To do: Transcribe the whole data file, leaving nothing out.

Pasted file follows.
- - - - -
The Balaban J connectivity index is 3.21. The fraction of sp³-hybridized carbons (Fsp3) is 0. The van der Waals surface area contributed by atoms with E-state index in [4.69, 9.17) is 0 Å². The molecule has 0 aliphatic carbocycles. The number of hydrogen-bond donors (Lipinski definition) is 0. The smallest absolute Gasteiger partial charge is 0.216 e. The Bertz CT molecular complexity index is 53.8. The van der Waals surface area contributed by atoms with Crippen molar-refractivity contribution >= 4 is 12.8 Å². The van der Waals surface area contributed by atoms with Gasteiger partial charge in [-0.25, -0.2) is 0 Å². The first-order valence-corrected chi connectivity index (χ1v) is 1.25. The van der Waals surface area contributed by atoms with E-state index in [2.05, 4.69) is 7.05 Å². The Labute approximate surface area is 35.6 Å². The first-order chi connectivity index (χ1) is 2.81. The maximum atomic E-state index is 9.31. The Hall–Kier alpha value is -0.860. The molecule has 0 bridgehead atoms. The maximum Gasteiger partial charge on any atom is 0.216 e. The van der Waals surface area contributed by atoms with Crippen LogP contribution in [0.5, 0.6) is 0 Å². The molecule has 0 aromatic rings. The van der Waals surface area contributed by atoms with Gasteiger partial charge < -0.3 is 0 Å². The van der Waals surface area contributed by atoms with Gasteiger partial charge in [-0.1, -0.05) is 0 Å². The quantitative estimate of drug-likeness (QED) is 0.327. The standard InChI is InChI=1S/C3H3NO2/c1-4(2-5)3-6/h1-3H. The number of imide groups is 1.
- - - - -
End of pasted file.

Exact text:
The Balaban J connectivity index is 3.21. The fraction of sp³-hybridized carbons (Fsp3) is 0. The van der Waals surface area contributed by atoms with E-state index in [4.69, 9.17) is 0 Å². The molecule has 0 aliphatic carbocycles. The number of hydrogen-bond donors (Lipinski definition) is 0. The smallest absolute Gasteiger partial charge is 0.216 e. The Bertz CT molecular complexity index is 53.8. The van der Waals surface area contributed by atoms with Crippen molar-refractivity contribution >= 4 is 12.8 Å². The van der Waals surface area contributed by atoms with Gasteiger partial charge in [-0.25, -0.2) is 0 Å². The first-order valence-corrected chi connectivity index (χ1v) is 1.25. The van der Waals surface area contributed by atoms with E-state index in [2.05, 4.69) is 7.05 Å². The Labute approximate surface area is 35.6 Å². The first-order chi connectivity index (χ1) is 2.81. The maximum atomic E-state index is 9.31. The Hall–Kier alpha value is -0.860. The molecule has 0 bridgehead atoms. The maximum Gasteiger partial charge on any atom is 0.216 e. The van der Waals surface area contributed by atoms with Crippen LogP contribution in [0.5, 0.6) is 0 Å². The molecule has 0 aromatic rings. The van der Waals surface area contributed by atoms with Gasteiger partial charge < -0.3 is 0 Å². The van der Waals surface area contributed by atoms with Gasteiger partial charge in [-0.1, -0.05) is 0 Å². The quantitative estimate of drug-likeness (QED) is 0.327. The standard InChI is InChI=1S/C3H3NO2/c1-4(2-5)3-6/h1-3H. The number of imide groups is 1.